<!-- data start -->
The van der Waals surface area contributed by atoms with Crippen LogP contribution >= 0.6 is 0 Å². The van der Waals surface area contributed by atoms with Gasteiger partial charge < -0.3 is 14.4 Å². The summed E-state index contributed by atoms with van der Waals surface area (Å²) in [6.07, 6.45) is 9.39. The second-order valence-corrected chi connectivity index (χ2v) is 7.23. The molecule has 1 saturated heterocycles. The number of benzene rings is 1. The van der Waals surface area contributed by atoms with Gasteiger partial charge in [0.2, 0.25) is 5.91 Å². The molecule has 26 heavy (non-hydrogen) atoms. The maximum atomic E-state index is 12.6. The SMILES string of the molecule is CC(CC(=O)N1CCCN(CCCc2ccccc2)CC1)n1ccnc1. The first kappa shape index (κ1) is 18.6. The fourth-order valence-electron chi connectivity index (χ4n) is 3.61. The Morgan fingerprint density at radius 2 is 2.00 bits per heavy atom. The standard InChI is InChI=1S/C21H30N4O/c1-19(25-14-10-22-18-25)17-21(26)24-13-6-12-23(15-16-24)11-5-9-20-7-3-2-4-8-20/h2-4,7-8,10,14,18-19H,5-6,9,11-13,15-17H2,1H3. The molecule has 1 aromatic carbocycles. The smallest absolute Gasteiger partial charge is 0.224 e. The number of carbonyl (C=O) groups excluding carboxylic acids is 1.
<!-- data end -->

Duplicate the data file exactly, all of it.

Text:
The van der Waals surface area contributed by atoms with Crippen LogP contribution >= 0.6 is 0 Å². The van der Waals surface area contributed by atoms with Gasteiger partial charge < -0.3 is 14.4 Å². The summed E-state index contributed by atoms with van der Waals surface area (Å²) in [6.07, 6.45) is 9.39. The second-order valence-corrected chi connectivity index (χ2v) is 7.23. The molecule has 1 saturated heterocycles. The number of benzene rings is 1. The van der Waals surface area contributed by atoms with Gasteiger partial charge in [0.2, 0.25) is 5.91 Å². The molecule has 26 heavy (non-hydrogen) atoms. The maximum atomic E-state index is 12.6. The SMILES string of the molecule is CC(CC(=O)N1CCCN(CCCc2ccccc2)CC1)n1ccnc1. The first kappa shape index (κ1) is 18.6. The fourth-order valence-electron chi connectivity index (χ4n) is 3.61. The Morgan fingerprint density at radius 2 is 2.00 bits per heavy atom. The standard InChI is InChI=1S/C21H30N4O/c1-19(25-14-10-22-18-25)17-21(26)24-13-6-12-23(15-16-24)11-5-9-20-7-3-2-4-8-20/h2-4,7-8,10,14,18-19H,5-6,9,11-13,15-17H2,1H3. The molecule has 1 aromatic carbocycles. The smallest absolute Gasteiger partial charge is 0.224 e. The number of carbonyl (C=O) groups excluding carboxylic acids is 1.